After the tense moments of her last congressional hearing, Elizabeth Warren surprised critics at her second appearance before the House Committee on Oversight and Government Reform with a carrot of sorts.

Warren, now leading the formation of the Consumer Financial Protection Bureau (CFPB), said while the new regulator reserves the right to halt marketing of financial services that are not consumer-friendly, there is no need for such a prohibition from the outset.

"We have made all of our priorities clear, and we have no intention of banning a product," Warren told the panel Thursday.

The agency, devised by Warren and mandated by the Dodd-Frank Act, formally launches July 21. With some lawmakers opposed to her becoming the bureau's permanent director, Warren has been focused on overseeing its construction and defending its powers before skeptical bankers and GOP lawmakers.

The hearing still produced some fireworks. Republicans questioned Warren's role in settlement negotiations over servicers' foreclosure mishaps, while Democrats urged tougher action on servicers responsible for improperly foreclosing on military personnel.

Yet the tone was decidedly less adversarial than it was at Warren's appearance before an Oversight subcommittee in May. There, following a barrage of questions, Warren clashed with subcommittee Chairman Rep. Patrick McHenry, R-N.C., over when she could leave, and McHenry accused Warren of lying.

Oversight Committee Chairman Darrell Issa, R-Calif., had asked Warren to come back to speak to the full panel and to clear her schedule. On several occasions Thursday, Issa thanked Warren for her time and at one point offered her a break after more than two hours of questioning.

"This has been the kind of hearing, at least as to your participation, that we strive for, and we appreciate you being here," Issa said.

When he asked Warren to stay beyond the time he had projected she could leave, Warren assured him she was glad to stay.

"I've cleared my schedule and I'm here for as long as you need me," she said, as Issa grinned.

Still, members of the committee expressed their doubts about the new bureau's work.

McHenry suggested Warren's assertion that products would not be banned initially was a reversal of her earlier position.

"Has your opinion changed this time, because it seemed like what your rhetoric was previously is that there are products that should be banned," he said.

Warren said there had been no inconsistency. She said the bureau's authority to prohibit dangerous products is necessary for eventual abuses.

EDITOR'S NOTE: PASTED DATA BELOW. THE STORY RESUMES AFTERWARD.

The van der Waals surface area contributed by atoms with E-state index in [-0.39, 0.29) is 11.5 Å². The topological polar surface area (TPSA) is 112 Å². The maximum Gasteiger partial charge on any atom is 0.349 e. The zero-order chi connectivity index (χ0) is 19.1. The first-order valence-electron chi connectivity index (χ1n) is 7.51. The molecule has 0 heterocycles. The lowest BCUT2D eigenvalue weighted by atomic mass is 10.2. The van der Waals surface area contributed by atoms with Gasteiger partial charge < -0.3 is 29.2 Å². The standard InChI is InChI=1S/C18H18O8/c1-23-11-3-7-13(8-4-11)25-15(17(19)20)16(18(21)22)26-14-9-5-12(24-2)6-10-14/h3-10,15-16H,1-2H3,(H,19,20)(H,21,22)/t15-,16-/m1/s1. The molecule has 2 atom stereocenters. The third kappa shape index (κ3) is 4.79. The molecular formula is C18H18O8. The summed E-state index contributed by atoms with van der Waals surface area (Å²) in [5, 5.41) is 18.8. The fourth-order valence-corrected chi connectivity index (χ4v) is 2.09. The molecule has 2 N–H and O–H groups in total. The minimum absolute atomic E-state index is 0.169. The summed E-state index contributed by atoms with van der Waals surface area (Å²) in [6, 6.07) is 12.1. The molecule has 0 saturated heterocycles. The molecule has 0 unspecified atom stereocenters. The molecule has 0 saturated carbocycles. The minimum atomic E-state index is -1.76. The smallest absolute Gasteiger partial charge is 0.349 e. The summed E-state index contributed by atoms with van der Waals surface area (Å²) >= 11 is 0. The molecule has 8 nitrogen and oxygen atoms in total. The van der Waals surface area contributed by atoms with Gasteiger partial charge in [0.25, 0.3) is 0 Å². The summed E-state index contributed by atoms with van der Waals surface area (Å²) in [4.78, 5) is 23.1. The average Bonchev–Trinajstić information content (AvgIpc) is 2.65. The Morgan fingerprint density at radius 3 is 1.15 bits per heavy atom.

"The world keeps changing; the world keeps developing. It is a tool in the toolbox, and that's where it should stay," she said.

But she said that was only one tool. Another, which McHenry seemed to approve of, was the agency's ability to improve disclosures, making prices and risks more transparent to consumers.

"I believe in the power of good markets, but they don't work unless people have good information," she said.

Republicans also revisited issues raised at the previous hearing, including the CFPB's leadership structure, how the bureau is funded and what role Warren has played in settlement talks between the big mortgage servicers and government officials over foreclosure problems.

Rep. Connie Mack, R-Fla., accused Warren of undertaking a nationwide campaign to push for her "preferred" settlement with the mortgage servicers.

Warren repeated that the bureau has given advice only when asked, and said she has not spoken with any of the banks involved about the negotiations. "We have been completely unambiguous in telling participants, 'We are not part of the settlement negotiations,'" Warren said.

Carolyn Maloney, a New York Democrat, came to Warren's defense, arguing that nothing should prevent Warren from giving her advice.

"You don't have a vote … but you can answer the phone and you can give advice," Maloney said. "I would say that's a basic American fundamental principle, and one that should be protected for every person, and especially professors and academics that are leading specialists."

Meanwhile, Maloney and other Democrats, including ranking member Elijah Cummings, used the hearing to push for greater oversight of mortgage servicers that have wrongfully foreclosed on members of the military.

Rep. John Tierney, D-Mass., said Republicans were wrong to spend so much time on questions about minute details of the new consumer bureau without giving more attention to the wrongs committed by servicers.

"This is absolutely incredible," Tierney said, adding that the GOP "won't respond [about] a subpoena for banks, but we're going around and around here" about the new bureau.

Before Warren even began her testimony, Cummings filed a motion to subpoena documents from five mortgage servicers — Wells Fargo, MetLife, PHH Mortgage, SunTrust Banks, and U.S. Bancorp — that he said have committed foreclosure abuses. (After initially rejecting the motion, Issa issued a joint statement with Cummings following the hearing agreeing to back such subpoenas.)

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